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Going to Graduate School After 50 Years Old

by Dr. Mary Dowd, studioD

Pursuing a graduate degree in midlife or later opens the door to new possibilities. An advanced degree may increase your lifetime earnings, depending on the average salary of professionals in the field you are studying and the number of years you plan to remain in the workforce. It may also simply enhance your enjoyment of a particular subject. Careful planning for graduate school can help you feel confident in your decision to seek a master’s degree or doctorate.

Apply Early

Peterson’s, a career planning business, suggests researching graduate programs one to two years before enrolling. If the Graduate Record Examination (GRE) is required for admission, allow yourself time to review math formulas and vocabulary words. You will likely need letters of recommendation from references who can speak to your intellectual ability, motivation and capacity to learn. Submit all application materials, including recommendation letters, by the priority deadline for admission.

Explore Funding

Financial aid is available for graduate students who qualify. Complete the Free Application for Federal Student Aid (FAFSA) several months before your intended start date. If you are working, ask whether your employer will reimburse you for continuing education. Compete for graduate assistantships and fellowships, which are part-time academic positions for graduate students. Teaching, research and administrative positions on campus typically include a stipend and tuition waiver. Stanford University also recommends investigating external fellowships offered through government agencies, private foundations and corporations.

Freshen Up Writing and Research Skills

Graduate students rely heavily on technology for research and communication with peers, professors and the university. Before classes start, familiarize yourself with the university’s email system and Web portals, particularly library services. For much of your academic work, you will be able to access articles online through your library’s data base that is connected to libraries around the world. Review the rules for citing sources in your written work to avoid unintended plagiarism. Resources such as the Purdue Online Writing Lab (OWL) provide discipline-specific instruction on how to cite sources in American Psychological Association (APA) style, Chicago Manual Style and Modern Language Association (MLA) style.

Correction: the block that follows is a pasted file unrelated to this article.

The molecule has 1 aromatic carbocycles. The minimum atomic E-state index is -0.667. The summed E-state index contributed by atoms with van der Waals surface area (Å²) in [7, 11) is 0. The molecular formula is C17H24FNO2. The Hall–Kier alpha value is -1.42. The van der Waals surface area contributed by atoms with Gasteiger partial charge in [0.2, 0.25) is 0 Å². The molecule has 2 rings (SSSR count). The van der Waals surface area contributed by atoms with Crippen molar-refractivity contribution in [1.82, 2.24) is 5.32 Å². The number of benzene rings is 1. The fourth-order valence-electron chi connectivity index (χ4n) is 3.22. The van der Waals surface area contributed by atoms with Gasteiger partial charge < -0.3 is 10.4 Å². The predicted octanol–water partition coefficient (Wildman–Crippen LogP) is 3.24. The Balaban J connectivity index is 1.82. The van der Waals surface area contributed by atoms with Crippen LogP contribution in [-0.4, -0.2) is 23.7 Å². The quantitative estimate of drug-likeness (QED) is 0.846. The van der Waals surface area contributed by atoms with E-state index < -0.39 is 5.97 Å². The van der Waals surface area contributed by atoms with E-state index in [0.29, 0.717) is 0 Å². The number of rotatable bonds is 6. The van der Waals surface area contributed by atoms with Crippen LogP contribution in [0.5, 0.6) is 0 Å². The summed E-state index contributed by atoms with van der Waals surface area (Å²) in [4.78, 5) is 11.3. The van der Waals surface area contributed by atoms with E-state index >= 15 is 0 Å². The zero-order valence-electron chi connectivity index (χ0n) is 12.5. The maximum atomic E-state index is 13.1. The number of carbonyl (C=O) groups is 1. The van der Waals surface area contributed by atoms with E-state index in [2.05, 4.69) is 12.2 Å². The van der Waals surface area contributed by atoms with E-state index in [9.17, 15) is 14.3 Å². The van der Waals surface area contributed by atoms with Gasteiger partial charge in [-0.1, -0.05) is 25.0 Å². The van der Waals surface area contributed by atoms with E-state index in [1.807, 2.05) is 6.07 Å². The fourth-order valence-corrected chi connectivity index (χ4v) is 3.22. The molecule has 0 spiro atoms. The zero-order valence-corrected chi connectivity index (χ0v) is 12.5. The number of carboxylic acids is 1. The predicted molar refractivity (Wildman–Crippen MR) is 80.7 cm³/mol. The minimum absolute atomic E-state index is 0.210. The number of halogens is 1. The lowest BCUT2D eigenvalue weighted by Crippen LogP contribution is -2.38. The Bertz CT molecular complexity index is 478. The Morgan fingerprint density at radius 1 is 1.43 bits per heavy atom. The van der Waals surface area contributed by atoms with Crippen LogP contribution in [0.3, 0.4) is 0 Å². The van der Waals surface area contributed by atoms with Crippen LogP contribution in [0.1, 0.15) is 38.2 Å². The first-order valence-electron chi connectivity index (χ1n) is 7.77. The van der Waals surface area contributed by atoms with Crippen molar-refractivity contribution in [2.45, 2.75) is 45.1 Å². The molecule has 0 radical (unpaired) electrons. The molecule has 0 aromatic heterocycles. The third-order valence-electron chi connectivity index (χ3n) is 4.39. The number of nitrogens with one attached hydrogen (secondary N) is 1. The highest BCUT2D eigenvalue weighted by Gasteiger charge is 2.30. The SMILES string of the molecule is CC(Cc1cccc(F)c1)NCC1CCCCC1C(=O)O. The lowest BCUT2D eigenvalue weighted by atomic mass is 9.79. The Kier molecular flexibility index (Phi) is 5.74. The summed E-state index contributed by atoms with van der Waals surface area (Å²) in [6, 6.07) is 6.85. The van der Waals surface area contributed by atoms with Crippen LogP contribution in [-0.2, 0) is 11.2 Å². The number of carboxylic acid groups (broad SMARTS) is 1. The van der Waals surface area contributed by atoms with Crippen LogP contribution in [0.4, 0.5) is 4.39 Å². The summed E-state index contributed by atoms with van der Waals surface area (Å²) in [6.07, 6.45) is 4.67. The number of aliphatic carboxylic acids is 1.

Upgrade Technology Skills

Online classes and some on-campus courses require knowledge of Web-based instructional course management systems that students use to access assignments, submit homework and check their grades. Familiarize yourself with the course management system at your school. (Reference 5) Learn about quantitative and qualitative software programs used by graduate students in your program. The campus library or information technology department on your campus will likely offer workshops or online training modules to help students achieve technical proficiency.

Develop Your Support Network

Graduate education is intense, rigorous and time consuming. Family and work will compete with school for your attention. It is normal to feel emotionally drained and overwhelmed at times. To cope with the pressures you will face from many directions, a support network is beneficial. Some schools offer support services specifically designed for graduate students. For example, the Office of Adult, Graduate and Off-Campus Student Services at Texas A&M provides graduate students with a newsletter, listserv, resources and referrals. Just making a new friend or two in graduate school can help you stay motivated.

About the Author

Mary Dowd holds a doctorate in educational leadership and a master's degree in counseling and student personnel from Minnesota State University, Mankato. In her 20 years of higher education experience, she has taught classes, served as interim dean of students, and worked in many areas of student affairs, including student discipline, career advising, orientation and violence prevention.

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